Agriculture Labor Issues
The U.S. pork industry is suffering from a serious labor shortage, negatively impacting farms and processing plants. This challenge undermines a critical economic sector, one that in recent years has driven employment and wage growth faster than the overall economy, that is key to prosperity in rural America. Current visa programs fail to meet the workforce needs of U.S. pork producers and other year-round livestock farmers.
The H-2A visa program, created in 1987 under the Immigration Reform and Control Act, allows a foreign national entry into the United States for temporary or seasonal agricultural work. Terms of work can be as short as one month and up to ten months. The U.S. Department of Labor Wage and Hour Division is responsible for auditing and inspecting H-2A employers to ensure guest workers are not unfairly exploited. Employers of H-2A guest workers must provide inbound and outbound transportation, housing and meals for workers. Additionally, to be eligible for the H-2A program, employers must demonstrate a lack of U.S. workers who are able, willing and qualified for the jobs.
Because it is designed for seasonal agriculture, the H-2A visa program can’t meet the workforce needs of pig farmers. Additionally, the program is fraught with bureaucratic red tape. Even if a farmer was able to bring in a worker under the H-2A program, he or she would spend an unreasonable amount of time and resources complying with the regulations. These transaction costs are time and money diverted from what the farmer does best: caring for pigs. Without visa reform to support a viable workforce for U.S. agriculture, animal welfare is jeopardized and production costs will increase, leading to higher food prices for consumers. In some cases, a shortage of labor could lead to farms and packing plants shutting down, causing serious financial harm to those operations and their communities. Agricultural visa reform is clearly needed to ensure that one of the most competitive U.S. agriculture sectors can continue to provide safe and affordable pork to consumers worldwide.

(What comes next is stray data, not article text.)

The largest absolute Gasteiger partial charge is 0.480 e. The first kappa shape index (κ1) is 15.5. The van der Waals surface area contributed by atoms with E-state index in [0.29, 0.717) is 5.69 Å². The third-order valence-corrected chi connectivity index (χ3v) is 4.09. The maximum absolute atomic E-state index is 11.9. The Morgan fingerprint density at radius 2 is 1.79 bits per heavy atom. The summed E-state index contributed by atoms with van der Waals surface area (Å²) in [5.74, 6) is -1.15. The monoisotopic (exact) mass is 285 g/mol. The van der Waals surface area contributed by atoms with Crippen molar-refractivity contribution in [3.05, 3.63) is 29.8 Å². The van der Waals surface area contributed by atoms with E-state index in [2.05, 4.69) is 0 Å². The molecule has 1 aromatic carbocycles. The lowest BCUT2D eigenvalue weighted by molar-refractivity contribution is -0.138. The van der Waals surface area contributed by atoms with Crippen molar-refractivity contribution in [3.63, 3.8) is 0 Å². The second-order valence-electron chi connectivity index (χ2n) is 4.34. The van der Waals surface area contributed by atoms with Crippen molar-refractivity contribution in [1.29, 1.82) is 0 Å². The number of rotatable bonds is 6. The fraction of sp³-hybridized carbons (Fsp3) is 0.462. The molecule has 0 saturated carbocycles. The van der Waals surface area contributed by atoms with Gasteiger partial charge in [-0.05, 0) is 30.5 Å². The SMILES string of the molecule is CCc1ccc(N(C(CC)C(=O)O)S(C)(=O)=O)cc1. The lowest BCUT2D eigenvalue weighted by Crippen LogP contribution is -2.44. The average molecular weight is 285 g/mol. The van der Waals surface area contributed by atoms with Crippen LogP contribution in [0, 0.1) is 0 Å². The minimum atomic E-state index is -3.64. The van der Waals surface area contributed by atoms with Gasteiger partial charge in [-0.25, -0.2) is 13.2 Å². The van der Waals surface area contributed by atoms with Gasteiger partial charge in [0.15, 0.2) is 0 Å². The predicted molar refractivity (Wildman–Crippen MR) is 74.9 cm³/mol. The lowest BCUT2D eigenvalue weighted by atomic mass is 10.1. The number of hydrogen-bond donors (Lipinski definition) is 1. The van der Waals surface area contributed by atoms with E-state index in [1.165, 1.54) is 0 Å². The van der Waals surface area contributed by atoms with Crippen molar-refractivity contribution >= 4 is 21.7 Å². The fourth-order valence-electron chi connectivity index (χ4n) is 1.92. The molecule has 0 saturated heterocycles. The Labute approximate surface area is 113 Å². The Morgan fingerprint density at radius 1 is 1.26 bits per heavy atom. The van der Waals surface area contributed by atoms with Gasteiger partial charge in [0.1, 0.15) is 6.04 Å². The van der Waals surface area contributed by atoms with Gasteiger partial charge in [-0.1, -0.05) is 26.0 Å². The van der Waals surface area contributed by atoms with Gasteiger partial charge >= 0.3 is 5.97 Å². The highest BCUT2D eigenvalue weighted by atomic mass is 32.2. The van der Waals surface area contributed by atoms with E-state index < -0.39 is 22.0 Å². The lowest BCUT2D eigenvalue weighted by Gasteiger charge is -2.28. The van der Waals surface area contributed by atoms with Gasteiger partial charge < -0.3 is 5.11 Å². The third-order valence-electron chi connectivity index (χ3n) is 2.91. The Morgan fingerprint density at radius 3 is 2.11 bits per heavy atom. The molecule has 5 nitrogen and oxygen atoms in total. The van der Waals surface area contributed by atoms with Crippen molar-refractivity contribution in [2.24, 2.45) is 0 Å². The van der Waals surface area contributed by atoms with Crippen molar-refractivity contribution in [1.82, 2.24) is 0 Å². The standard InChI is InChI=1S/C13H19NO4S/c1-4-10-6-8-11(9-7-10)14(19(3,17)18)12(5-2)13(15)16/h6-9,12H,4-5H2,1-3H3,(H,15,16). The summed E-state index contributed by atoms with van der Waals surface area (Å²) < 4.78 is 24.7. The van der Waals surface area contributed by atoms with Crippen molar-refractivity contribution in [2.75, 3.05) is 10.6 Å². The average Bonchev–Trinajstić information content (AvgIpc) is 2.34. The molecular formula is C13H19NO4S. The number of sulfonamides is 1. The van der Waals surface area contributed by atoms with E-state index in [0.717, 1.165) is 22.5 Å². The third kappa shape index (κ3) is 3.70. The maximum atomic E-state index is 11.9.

It’s important to note that U.S. pork and other livestock production jobs – which offer solid wages and benefits – will not be filled by U.S. citizens due to declines in rural population growth and particularly low unemployment in rural areas. Economists with Iowa State University (ISU), using a study from the U.S. Department of Agriculture’s Economic Research Service, determined that a reduction in the foreign-born workforce – prompted by a change in immigration policy – would not be offset by native-born workers and permanent residents. Instead, they found, the tighter supply of foreign-born workers would reduce overall demand for workers as production costs increase and would decrease agricultural output as farmers abandon labor-intensive operations.
NPPC supports visa system reform that provides agricultural employers with sustained access to year-round labor. NPPC is actively advocating for reform of the H-2A visa program. The council supports reform that establishes a legal and productive workforce while not unduly burdening employers. NPPC also supports moving administration of agricultural visa programs to USDA.
- The U.S. pork industry generates more than 550,000 jobs.
- From 2001-2015, pork production employment grew 2.1% annually, three times faster than the employment growth of the rest of the economy.
- The national unemployment rate, as of January 2020, was 3.6 percent, making it difficult to find reliable, capable workers.